Earth Day – April 22
This day’s mission is to diversify, educate and activate the environmental movement worldwide. While Planet Earth provides room for us to live and grow, we should not forget that we share this beautiful planet with other organisms, like animals and microorganisms.
World Malaria Day – April 25
World Malaria Day recognizes the achievements of countries that are nearing malaria elimination, as well as those that have crossed the finish line. They are inspiring others to do the same and to create a world in which no one dies of malaria.
- World Malaria Day
- World Malaria Day 2021: Maintaining antimalarial efficacy in a changing world
- #FEMSmicroBlog: About Malaria, crystals and alpacas
World DNA Day – April 25
This celebration of scientific achievement honours the history of genetics and the future of this field of science. Much of the scientific insight into how DNA works would have not been possible without the help of microbes in the lab. So, this day represents a great opportunity for budding scientists to pay attention to the field and get excited about the careers, possibilities and changes it could bring.
Stop Food Waste Day – April 28
Stop Food Waste Day ignites change regarding the global food waste issue. It draws attention to the problem, while also educating and engaging with society at all levels and sharing practical, creative and impactful ways to minimise food waste. One way to minimise food waste? Have microbes ferment your food to preserve it!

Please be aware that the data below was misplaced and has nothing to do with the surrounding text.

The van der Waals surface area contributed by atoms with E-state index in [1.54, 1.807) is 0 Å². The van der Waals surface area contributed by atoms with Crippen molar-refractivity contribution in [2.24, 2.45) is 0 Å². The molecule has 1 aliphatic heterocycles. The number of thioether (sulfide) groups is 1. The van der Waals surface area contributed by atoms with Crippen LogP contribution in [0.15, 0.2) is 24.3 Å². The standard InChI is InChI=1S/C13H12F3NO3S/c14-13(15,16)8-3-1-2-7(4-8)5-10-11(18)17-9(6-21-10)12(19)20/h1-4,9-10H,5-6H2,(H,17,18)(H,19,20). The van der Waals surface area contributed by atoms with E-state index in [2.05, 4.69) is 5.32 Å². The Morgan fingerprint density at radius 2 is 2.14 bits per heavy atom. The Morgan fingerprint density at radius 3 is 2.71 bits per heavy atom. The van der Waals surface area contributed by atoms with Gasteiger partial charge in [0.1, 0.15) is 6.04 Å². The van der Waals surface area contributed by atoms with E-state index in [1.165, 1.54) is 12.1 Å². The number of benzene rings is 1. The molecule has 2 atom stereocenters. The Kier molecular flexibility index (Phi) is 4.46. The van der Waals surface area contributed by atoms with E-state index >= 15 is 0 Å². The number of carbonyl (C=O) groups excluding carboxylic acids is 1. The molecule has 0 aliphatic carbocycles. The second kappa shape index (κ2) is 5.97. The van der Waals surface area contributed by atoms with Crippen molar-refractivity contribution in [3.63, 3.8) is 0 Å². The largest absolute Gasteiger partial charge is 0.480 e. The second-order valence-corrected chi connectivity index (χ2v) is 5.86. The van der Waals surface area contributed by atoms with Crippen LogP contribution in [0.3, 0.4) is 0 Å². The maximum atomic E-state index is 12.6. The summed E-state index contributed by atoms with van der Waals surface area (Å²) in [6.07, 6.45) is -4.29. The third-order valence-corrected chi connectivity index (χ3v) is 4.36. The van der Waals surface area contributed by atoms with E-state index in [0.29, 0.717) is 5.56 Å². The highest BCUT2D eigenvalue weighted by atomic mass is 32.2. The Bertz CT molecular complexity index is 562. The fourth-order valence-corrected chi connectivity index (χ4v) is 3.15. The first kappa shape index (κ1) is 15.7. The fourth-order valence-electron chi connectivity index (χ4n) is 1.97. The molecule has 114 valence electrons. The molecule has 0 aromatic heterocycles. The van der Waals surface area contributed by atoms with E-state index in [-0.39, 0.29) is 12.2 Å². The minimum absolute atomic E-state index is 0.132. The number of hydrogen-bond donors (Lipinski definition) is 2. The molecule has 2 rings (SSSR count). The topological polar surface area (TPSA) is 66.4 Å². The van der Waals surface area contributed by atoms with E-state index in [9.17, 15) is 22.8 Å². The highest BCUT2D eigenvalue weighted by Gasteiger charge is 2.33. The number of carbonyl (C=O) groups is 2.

- Stop Food Waste Day
- #FEMSmicroBlog: Microbial cultures and their fermentation activities to preserve food
World Cider Day – June 3
World Cider Day brings apple cider lovers from all over the world together. Enjoy and celebrate the wide variety of cider as well as the microbes that ferment this apple juice for you!
World Environment Day – June 5
The United Nations designated 5 June as World Environment Day to highlight that the protection and health of the environment affect the well-being of peoples and economic development throughout the world. And the health of our environment depends on its microbial activity and composition. This is why, the celebration of this day aims to teach individuals, enterprises and communities how to preserve and enhance the environment.
- World Environment Day
- #FEMSmicroBlog: Humic acids help microbes degrade toxins and clean the environment
- #FEMSmicroBlog: Microbes degrade plastics even in the cold
World Oceans Day – June 8
World Ocean’s Day celebrates our shared ocean and our personal connection to the sea. It raises awareness about the crucial role the ocean and its big and small inhabitants play in our lives and the important ways people can help protect it.
World Microbiome Day celebrates how important microbes are in preserving the long-term health and sustainability of our planet. And with their superpowers, we might be able to find innovative ways to solve some of the greatest challenges of our time.
- World Microbiome Day
- Celebrating how your gut microbiome keeps you mentally healthy
- #FEMSmicroBlog: Our first microbes
World Chocolate Day – July 7